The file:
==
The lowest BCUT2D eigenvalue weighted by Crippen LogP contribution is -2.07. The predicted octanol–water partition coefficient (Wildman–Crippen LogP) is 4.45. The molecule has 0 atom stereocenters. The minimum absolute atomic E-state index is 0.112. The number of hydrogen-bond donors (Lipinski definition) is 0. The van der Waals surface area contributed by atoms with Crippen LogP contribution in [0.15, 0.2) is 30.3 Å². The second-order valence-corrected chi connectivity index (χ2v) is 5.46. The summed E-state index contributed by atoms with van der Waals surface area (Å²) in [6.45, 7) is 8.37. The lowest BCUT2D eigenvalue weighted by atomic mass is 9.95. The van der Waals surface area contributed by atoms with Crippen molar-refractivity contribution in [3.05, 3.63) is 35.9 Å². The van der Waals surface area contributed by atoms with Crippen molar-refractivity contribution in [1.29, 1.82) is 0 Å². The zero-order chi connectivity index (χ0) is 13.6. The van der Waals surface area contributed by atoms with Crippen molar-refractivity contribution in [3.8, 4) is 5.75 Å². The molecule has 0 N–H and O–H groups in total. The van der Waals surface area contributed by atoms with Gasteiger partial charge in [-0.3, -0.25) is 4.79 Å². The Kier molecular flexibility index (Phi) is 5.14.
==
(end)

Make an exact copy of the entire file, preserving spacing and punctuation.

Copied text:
The lowest BCUT2D eigenvalue weighted by Crippen LogP contribution is -2.07. The predicted octanol–water partition coefficient (Wildman–Crippen LogP) is 4.45. The molecule has 0 atom stereocenters. The minimum absolute atomic E-state index is 0.112. The number of hydrogen-bond donors (Lipinski definition) is 0. The van der Waals surface area contributed by atoms with Crippen LogP contribution in [0.15, 0.2) is 30.3 Å². The second-order valence-corrected chi connectivity index (χ2v) is 5.46. The summed E-state index contributed by atoms with van der Waals surface area (Å²) in [6.45, 7) is 8.37. The lowest BCUT2D eigenvalue weighted by atomic mass is 9.95. The van der Waals surface area contributed by atoms with Crippen molar-refractivity contribution in [3.05, 3.63) is 35.9 Å². The van der Waals surface area contributed by atoms with Crippen molar-refractivity contribution in [1.29, 1.82) is 0 Å². The zero-order chi connectivity index (χ0) is 13.6. The van der Waals surface area contributed by atoms with Crippen molar-refractivity contribution in [3.8, 4) is 5.75 Å². The molecule has 0 N–H and O–H groups in total. The van der Waals surface area contributed by atoms with Gasteiger partial charge in [-0.3, -0.25) is 4.79 Å². The Kier molecular flexibility index (Phi) is 5.14.